‘Blue Book’ for Fragility Fractures Features Best Practices

From left: Daniel A. Mendelson, M.D., Stephen L. Kates, M.D., and Susan M. Friedman, M.D.

Daniel A. Mendelson, M.D., Stephen L. Kates, M.D., and Susan M. Friedman, M.D.

The United States’ first “Blue Book” for fragility fractures published in February, edited by Stephen L. Kates, M.D., associate professor in the Department of Orthopaedics, and Simon C. Mears, M.D., Ph.D., associate professor of Orthopaedic Surgery, Johns Hopkins Hospital.

URMC faculty Susan V. Bukata, M.D., Susan M. Friedman, M.D., Daniel A. Mendelson, M.D., and Wakenda K. Tyler, M.D., and Chief Resident Fernando H. Serna Jr., M.D., are among the contributors.

The publication offers a comprehensive look at current best practices in the care and prevention of fragility fractures. Although the United Kingdom has had a Blue Book for fragility fractures for the past eight years, A Guide to Improving the Care of Patients with Fragility Fractures is the first of its kind for physicians, nurses, therapists and students written for the U.S. health care market.

The new guide is published as the third issue of Geriatric Orthopaedic Surgery & Rehabilitation, a journal devoted to orthopaedic care for elderly patients that debuted in September 2010. Kates is founding editor of the journal, which is published by SAGE Publications, a leading independent academic and professional publisher.

Kates, Mendelson and Friedman published two peer-reviewed studies in the journal’s debut issue. Their work built on existing evidence that the Geriatric Fracture Center (GFC) approach – medical co-management of elderly fracture patients using standardized protocols – significantly improves patient outcomes and can lower the cost of care.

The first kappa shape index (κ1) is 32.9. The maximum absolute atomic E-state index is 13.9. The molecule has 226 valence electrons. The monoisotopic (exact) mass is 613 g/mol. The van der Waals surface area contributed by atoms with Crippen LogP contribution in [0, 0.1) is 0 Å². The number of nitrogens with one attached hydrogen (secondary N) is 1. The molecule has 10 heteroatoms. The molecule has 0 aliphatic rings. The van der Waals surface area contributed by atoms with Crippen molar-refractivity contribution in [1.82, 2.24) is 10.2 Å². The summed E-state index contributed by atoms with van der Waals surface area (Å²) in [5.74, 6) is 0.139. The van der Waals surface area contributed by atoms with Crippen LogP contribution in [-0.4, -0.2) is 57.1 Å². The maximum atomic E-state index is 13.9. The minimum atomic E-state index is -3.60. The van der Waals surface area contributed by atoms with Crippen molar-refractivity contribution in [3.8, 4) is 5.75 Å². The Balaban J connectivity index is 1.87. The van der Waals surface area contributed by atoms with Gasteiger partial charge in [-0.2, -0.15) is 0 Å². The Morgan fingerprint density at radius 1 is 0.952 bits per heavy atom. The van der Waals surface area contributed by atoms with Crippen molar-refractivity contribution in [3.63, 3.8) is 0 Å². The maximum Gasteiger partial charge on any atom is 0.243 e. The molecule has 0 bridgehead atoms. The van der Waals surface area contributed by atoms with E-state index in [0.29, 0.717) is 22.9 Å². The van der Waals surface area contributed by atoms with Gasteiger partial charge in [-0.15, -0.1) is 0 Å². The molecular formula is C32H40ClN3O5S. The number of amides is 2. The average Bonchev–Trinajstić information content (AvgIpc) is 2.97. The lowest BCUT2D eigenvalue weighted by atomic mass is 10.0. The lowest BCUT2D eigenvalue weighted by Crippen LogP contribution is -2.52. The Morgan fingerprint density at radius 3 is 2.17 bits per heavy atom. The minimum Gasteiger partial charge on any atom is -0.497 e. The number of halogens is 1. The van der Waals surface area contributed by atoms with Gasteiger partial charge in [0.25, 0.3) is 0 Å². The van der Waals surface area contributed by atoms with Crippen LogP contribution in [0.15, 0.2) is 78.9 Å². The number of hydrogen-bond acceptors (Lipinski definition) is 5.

In previous studies published in Archives of Internal Medicine, Journal of the American Geriatrics Society and Osteoporosis International, the GFC team demonstrated that medical co-management and standardized care yield better patient outcomes – shorter lengths of stay, fewer complications, and fewer hospital readmissions. The impact of this approach on short-term results has been well documented; the team’s newest studies show how profound the benefits of this approach can be.

Their most recent research indicates that elderly fracture patients live longer and their cost of care is far lower – about $18,000 lower per patient, compared to the national average – when they get the kind of care offered at Highland Hospital’s Geriatric Fracture Center.

The lower costs can be attributed to eliminating inappropriate medication and tests, fewer infections and complications that require additional treatment and less time in the hospital. GFC patient stays average 4.6 days, compared to the national average of 6.2 days.

Kates, Mendelson and Friedman are active in sharing the benefits of their approach with physicians around the world. They regularly teach physicians in the United States, Europe, Asia and South America about the GFC model. In the United States, 295 hospitals are replicating the GFC approach to care; hospitals in Basel, Switzerland; Innsbruck, Austria; Augsburg, Germany; Hong Kong and Singapore have also implemented the program.

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